If your cholesterol has been creeping up over the past few years and you're ready to take control of your heart health, try some of the strategies below!
Many think of cholesterol as something that is unhealthy. However, cholesterol plays an important role in various functions in the body. It is a component of bile which is used for the digestion of dietary fat, it is used to make hormones (including vitamin D), and it is a part of the outer membrane of our cells. Our liver produces cholesterol and we can obtain it from the foods we eat. Cholesterol is only found in animal-based foods such as beef, poultry, pork, eggs, and dairy foods. Consuming cholesterol from food is not required because our body can produce all it needs.
About 38% of Americans have high cholesterol!
While we need cholesterol for functions in our body, too much cholesterol can increase our risk for heart disease. You are likely aware of the different types of cholesterol present in the blood, including HDL (or “good” cholesterol) and LDL (or “bad” cholesterol). HDL cholesterol is considered good because it helps remove LDL cholesterol from the body. LDL cholesterol is considered bad because it contributes to plaque formation in the arteries leading to hardening of the arterial walls (atherosclerosis).
Here's the good news...
If you have an elevated total or LDL cholesterol, or a low HDL cholesterol, there are lifestyle strategies that can improve, or even reverse those levels. The impact of lifestyle strategies can be quite significant, particularly if you implement multiple strategies to bring your blood lipids back towards the normal range.
10 tips to get you started on a path towards healthier cholesterol levels:
1. Initiate a healthy weight loss program if you are overweight.
Weight loss has a significant impact on reducing elevated blood lipid levels. Losing weight has been shown to lower total cholesterol, LDL cholesterol, and triglycerides while raising HDL (“good”) cholesterol. Even modest amounts of weight loss (5-10% body weight) can make a significant improvement in blood lipids.
2. Eat plenty of fiber, particularly soluble fiber found in oats, fruits, vegetables,
Most Americans consume less than 10 grams of fiber daily when we should be eating 25-35 grams per day. Gradually increase your fiber intake while drinking plenty of water (8 cups/day minimum). Soluble fiber can help reduce total and LDL cholesterol and triglycerides.
3. Reduce saturated fat intake.
Sources of saturated fat include high-fat cheeses, beef, dark meat poultry, skin-on poultry, processed meat, whole-fat milk, cream, butter, ice cream, and palm oil. Reducing saturated fat can help reduce total and LDL cholesterol and triglycerides.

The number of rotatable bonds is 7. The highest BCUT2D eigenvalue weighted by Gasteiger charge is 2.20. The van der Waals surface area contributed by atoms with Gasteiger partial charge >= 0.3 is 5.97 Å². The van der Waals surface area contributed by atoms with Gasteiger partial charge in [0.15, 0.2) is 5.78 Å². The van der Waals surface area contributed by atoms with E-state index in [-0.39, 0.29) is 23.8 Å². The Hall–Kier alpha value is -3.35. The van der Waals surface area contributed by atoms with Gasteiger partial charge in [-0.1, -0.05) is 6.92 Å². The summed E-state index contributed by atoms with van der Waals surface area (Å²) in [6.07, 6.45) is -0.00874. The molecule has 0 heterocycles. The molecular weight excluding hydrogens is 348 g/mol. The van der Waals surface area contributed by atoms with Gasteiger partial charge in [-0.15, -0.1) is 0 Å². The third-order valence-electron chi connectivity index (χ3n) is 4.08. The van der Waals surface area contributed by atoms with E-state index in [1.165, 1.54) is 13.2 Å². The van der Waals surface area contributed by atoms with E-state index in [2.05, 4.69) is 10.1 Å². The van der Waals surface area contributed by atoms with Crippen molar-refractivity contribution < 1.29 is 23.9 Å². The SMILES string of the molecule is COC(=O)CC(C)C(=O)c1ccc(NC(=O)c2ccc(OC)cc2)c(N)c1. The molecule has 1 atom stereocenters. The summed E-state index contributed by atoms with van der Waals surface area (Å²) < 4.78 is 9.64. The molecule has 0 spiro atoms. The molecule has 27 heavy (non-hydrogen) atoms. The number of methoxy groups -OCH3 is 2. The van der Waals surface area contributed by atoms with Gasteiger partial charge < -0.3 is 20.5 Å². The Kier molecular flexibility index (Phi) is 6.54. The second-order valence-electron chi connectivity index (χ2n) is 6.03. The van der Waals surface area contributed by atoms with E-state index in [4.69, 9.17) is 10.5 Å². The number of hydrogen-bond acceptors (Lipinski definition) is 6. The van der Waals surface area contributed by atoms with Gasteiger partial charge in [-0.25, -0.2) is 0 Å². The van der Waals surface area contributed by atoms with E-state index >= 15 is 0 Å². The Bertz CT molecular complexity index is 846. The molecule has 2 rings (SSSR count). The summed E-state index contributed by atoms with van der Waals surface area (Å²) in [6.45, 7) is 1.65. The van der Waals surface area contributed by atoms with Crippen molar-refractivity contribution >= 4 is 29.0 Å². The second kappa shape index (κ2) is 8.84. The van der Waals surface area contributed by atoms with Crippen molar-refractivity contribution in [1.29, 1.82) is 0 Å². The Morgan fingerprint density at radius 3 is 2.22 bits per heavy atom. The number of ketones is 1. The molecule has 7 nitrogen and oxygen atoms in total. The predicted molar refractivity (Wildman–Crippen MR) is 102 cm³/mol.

4. Eliminate trans fatty acids.
Trans fats are found in fried foods and processed foods such as packaged crackers, cookies, cakes, doughnuts, and pies. Read ingredients on labels and avoid “hydrogenated oil” or “partially hydrogenated oil.” Trans fats are the worst types of fats for your health because they increase LDL cholesterol and triglycerides while lowering HDL cholesterol.
5. Avoid or limit alcohol.
Consuming alcohol at levels greater than what is considered a “moderate intake” can contribute to elevated cholesterol and triglycerides in the body. Moderate alcohol intake is considered 1 or less drinks/day for women and 2 or less drinks/day for men.
6. Increase intake of unsaturated fats.
Monounsaturated and polyunsaturated fats have an anti-inflammatory effect and are considered heart healthy due to their favorable effect on blood lipid levels. They are found in olives and olive oil, flaxseeds and flax oil, avocado oil, nuts, seeds, and fish (salmon, mackerel, herring, albacore tuna, and rainbow trout are high in omega-3 fatty acids).
7. Sip on green tea.
Drinking at least one cup daily can reduce total and LDL cholesterol. Drinking up to 4 cups daily has an even greater impact. (Go for decaf with higher tea intake).
8. Include physical activity in your lifestyle.
With your doctor’s approval, work up to at least 30 minutes of moderate intensity exercise 5 days per week. Exercise has been shown to increase HDL cholesterol.
9. Incorporate stress management techniques daily.
Chronic stress may increase cholesterol levels.
10. Improve your gut microbial balance.
Certain gut bacteria play a role in cholesterol metabolism by breaking down cholesterol in the intestines for excretion. If you lack these groups of bacteria, then you may not be excreting as much cholesterol from your body as you could with a healthier microbial balance. Include probiotic foods such as yogurt, kefir, miso, and sauerkraut along with prebiotic foods such as garlic, onions, avocado, and other fruits and vegetables to enrich your gut microbiome.
Whenever you begin a lifestyle change, start with small achievable goals. Do not try to tackle all strategies at once because you may become overwhelmed. If you don’t know where to begin in your lifestyle program to improve your cholesterol levels, consult a Registered Dietitian Nutritionist who can help you develop a plan that works for you.
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